Earlier this week I read this post about fiction and sin. It reminded me of an old post from last year. Remember when we discussed the grey areas of reading fiction – where right and wrong aren’t immediately evident?
Some of you lovely readers made some great points. Our standards were diverse, and it was a sanctifying and edifying experience to be able to discuss our viewpoints.
In her post that I’m reblogging today, writer Suzannah Rowntree, offers her viewpoints on sin portrayed in fiction and whether or not – and when – it’s wrong to read such. You can view her post here:
Of the two guiding principles that Suzannah shared, the second one resounded with me most. In it, she said:
If it’s imperative that our fiction should deal with topics of sin and evil—and I think it is—then the question is how? This is the point at which we might be tempted to answer the question quantitatively. One or two swearwords are OK, but not lots. Or a little bit of bad attitude, but nothing too outrageous. Or an implied liason, as long as the camera fades to black before the clothes come off.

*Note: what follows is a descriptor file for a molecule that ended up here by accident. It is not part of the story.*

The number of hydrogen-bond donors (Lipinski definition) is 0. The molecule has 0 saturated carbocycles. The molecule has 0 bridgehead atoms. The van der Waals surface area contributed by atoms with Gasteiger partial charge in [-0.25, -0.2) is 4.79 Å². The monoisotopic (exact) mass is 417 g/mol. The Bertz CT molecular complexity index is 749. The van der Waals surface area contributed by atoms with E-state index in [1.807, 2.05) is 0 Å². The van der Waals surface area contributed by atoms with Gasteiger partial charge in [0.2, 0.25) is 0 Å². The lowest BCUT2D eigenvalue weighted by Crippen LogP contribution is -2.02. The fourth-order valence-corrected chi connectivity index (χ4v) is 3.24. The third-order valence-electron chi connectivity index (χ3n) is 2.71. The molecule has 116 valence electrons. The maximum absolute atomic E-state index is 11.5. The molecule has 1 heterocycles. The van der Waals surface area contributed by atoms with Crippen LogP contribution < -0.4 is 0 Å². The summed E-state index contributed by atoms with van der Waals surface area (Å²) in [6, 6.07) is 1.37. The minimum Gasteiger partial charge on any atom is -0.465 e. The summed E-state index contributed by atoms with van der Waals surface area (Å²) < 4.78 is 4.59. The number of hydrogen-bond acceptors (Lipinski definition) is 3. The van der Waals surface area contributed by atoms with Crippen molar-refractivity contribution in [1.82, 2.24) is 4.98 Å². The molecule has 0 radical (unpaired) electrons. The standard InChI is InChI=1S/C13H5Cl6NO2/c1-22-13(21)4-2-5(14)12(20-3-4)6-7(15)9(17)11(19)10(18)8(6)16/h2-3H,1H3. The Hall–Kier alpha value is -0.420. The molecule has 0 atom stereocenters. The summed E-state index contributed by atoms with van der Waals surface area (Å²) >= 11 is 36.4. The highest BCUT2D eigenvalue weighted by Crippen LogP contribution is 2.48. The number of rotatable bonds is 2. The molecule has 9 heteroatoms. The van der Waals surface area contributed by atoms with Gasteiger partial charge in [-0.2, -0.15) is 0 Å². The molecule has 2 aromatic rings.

There’s one problem with this approach: it’s not the approach we see in Scripture.
-Suzannah Rowntree, Foundations of Reconstruction
“It’s not the approach we see in Scripture.” And Scripture is the standard. What good, biblical truth! Definitely read the whole post; it has good value.
Also, please go ahead and leave a comment on Suzannah’s post to engage with her about what she wrote. But I’d also be interested in hearing from you here if you feel so compelled to share.
- Of the two principles, which is your favorite? Why?
- Do you have an outstanding quote?
- How does your viewpoint align with or differ from Suzannah’s? Would you add anything?